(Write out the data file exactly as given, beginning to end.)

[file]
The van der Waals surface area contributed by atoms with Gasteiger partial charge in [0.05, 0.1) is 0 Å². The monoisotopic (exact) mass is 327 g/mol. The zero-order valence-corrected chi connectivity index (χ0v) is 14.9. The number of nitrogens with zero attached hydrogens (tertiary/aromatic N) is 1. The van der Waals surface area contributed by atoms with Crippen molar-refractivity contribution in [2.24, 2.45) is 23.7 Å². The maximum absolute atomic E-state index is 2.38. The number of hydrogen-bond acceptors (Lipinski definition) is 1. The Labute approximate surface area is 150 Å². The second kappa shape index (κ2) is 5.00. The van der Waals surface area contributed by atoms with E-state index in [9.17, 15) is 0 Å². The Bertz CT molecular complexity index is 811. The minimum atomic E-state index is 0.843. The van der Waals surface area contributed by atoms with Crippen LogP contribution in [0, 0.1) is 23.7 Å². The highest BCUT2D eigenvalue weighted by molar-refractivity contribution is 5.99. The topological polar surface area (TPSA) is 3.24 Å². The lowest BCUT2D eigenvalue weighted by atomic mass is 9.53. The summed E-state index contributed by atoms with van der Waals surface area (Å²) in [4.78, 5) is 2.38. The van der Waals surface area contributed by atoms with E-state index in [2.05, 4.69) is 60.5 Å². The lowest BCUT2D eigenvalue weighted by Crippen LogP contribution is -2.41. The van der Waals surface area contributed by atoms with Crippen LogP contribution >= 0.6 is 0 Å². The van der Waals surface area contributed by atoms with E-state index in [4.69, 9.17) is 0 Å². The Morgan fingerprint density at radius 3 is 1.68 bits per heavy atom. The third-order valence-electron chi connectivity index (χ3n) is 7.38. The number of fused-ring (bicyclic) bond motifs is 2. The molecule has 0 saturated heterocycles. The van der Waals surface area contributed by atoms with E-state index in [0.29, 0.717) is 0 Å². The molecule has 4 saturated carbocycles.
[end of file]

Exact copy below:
The van der Waals surface area contributed by atoms with Gasteiger partial charge in [0.05, 0.1) is 0 Å². The monoisotopic (exact) mass is 327 g/mol. The zero-order valence-corrected chi connectivity index (χ0v) is 14.9. The number of nitrogens with zero attached hydrogens (tertiary/aromatic N) is 1. The van der Waals surface area contributed by atoms with Crippen molar-refractivity contribution in [2.24, 2.45) is 23.7 Å². The maximum absolute atomic E-state index is 2.38. The number of hydrogen-bond acceptors (Lipinski definition) is 1. The Labute approximate surface area is 150 Å². The second kappa shape index (κ2) is 5.00. The van der Waals surface area contributed by atoms with E-state index in [9.17, 15) is 0 Å². The Bertz CT molecular complexity index is 811. The minimum atomic E-state index is 0.843. The van der Waals surface area contributed by atoms with Crippen LogP contribution in [0, 0.1) is 23.7 Å². The highest BCUT2D eigenvalue weighted by molar-refractivity contribution is 5.99. The topological polar surface area (TPSA) is 3.24 Å². The lowest BCUT2D eigenvalue weighted by atomic mass is 9.53. The summed E-state index contributed by atoms with van der Waals surface area (Å²) in [4.78, 5) is 2.38. The van der Waals surface area contributed by atoms with E-state index in [2.05, 4.69) is 60.5 Å². The lowest BCUT2D eigenvalue weighted by Crippen LogP contribution is -2.41. The van der Waals surface area contributed by atoms with Crippen LogP contribution >= 0.6 is 0 Å². The van der Waals surface area contributed by atoms with E-state index in [4.69, 9.17) is 0 Å². The Morgan fingerprint density at radius 3 is 1.68 bits per heavy atom. The third-order valence-electron chi connectivity index (χ3n) is 7.38. The number of fused-ring (bicyclic) bond motifs is 2. The molecule has 0 saturated heterocycles. The van der Waals surface area contributed by atoms with E-state index in [0.29, 0.717) is 0 Å². The molecule has 4 saturated carbocycles.